Conveniently the potential or voltage pulses of the individual photo-sensitive diodes are passed through a filter circuit which allows only the passage of those potential variations which correspond to brightness differences in one direction and filters out the potential variations in the opposite direction. The storing of only positive brightness variations of differences between two successively adjacent diodes means a considerable reduction or trimming with regard to the gradient of the descending flanks.

Conveniently the differences between successive potential pulses are formed by means of a delay circuit consisting of low pass stages. In principle the said differentials may also be formed by means of an R.C. differentiation unit.

The maximum potential difference is stored by means of a peak rectifier circuit which is discharged by a current source adapted to be controlled in accordance with scanning frequency. The gradient or steepness of the rear flank is influenced in such a way as to keep the drop of potential during the exposure time of the photo-sensitive diode band constant throughout. The exposure time may be reduced in conventional manner by an increased radiation control circuit with the frequency of the shift rhythm being increased so that it is always possible to work with a constant amplitude of the significant signal for the reference brightness difference value.

In principle, the trigger pulses should be released when the peak rectifier is being charged. However, if the maximum difference in the potential of successive photo-sensitive diode pulses is too small to release a trigger pulse it is advisable to retain the result of the electronic counter from the preceding band scanning stage which did produce such a trigger pulse.

On the one hand, the positions, e.g. of strip edges, to be ascertained by counting the diodes up to the trigger pulses provide a direct digital signal for the width of the strip. Over and above this, however, they may also be converted into proportional potentials to present an analogue signal of strip width. If a separate diode scanner camera is provided for each of the two lateral strip edges, additional consideration must be given to a constant which corresponds to the distance of the camera. Alternatively a theoretical value may be substracted whereby it is possible to obtain a direct indication of any deviations in the width of the strip.

Naturally the provision of a light source behind the strip may be dispensed with in the case of measuring rolled stock which emits a sufficiently strong radiation by virtue of its high temperature.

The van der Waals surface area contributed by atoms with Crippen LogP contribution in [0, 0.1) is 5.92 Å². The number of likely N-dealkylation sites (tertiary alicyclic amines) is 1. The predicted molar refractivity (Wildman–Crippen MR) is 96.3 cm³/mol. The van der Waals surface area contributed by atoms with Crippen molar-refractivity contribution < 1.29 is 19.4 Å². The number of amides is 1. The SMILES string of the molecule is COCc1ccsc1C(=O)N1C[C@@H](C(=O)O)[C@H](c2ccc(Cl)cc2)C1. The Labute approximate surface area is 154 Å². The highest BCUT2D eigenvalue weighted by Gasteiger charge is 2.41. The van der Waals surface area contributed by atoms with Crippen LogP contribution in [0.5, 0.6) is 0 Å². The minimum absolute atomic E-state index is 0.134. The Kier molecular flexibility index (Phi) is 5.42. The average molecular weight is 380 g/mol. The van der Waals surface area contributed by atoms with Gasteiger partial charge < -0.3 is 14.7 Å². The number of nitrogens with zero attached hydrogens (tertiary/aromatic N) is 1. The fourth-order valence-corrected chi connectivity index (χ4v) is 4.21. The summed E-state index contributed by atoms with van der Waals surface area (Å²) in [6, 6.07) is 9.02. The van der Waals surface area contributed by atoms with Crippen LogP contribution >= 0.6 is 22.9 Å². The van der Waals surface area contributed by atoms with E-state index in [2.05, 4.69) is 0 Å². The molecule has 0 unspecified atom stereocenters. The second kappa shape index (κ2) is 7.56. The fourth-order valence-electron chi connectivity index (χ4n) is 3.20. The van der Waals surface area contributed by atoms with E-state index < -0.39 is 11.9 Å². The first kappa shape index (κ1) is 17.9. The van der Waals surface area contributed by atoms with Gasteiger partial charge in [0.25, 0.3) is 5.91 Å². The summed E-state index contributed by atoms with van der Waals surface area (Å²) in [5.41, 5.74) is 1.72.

In principle, owing to the resolving capacity of a diode scanner camera the diodes which are situated in the boundary region will not receive full light exposure and cannot, therefore, provide a reliable signal. According to a further feature of this invention this disadvantage is remedied by providing a time-variable functional potential instead of the time constant potential for the trigger threshold for distinguishing bright and dark diodes, which function is supplied by a function generator. Best results are obtained with a potential function formed from a direct current potential with superimposed triangular potential. In this way any possible fault caused by part-exposed photo-sensitive diodes is rapidly compensated in the statistic means.

In further illustration of this invention we refer to the accompanying drawings which represent by way of example, practical embodiments and wherein:

FIG. 1 shows the basic disposition of the diode-band camera for measuring the position of one edge,

FIG. 2a shows the time succession of starter pulses,

FIG. 2b shows the time succession of rhythm pulses,

FIG. 2c shows the time succession of trigger pulses,

FIG. 3 illustrates the arrangement for measuring the width of rolled stock with the aid of two diode bands,

FIG. 4 shows irradiation intensity during scanning in the region of the edge of a rolled product which emits its own radiation,

FIG. 5 is a simplified diagrammatic view of a trigger circuit,

FIGS. 6a to 6e, are potential graphs taken at various points in the circuit of FIG. 5,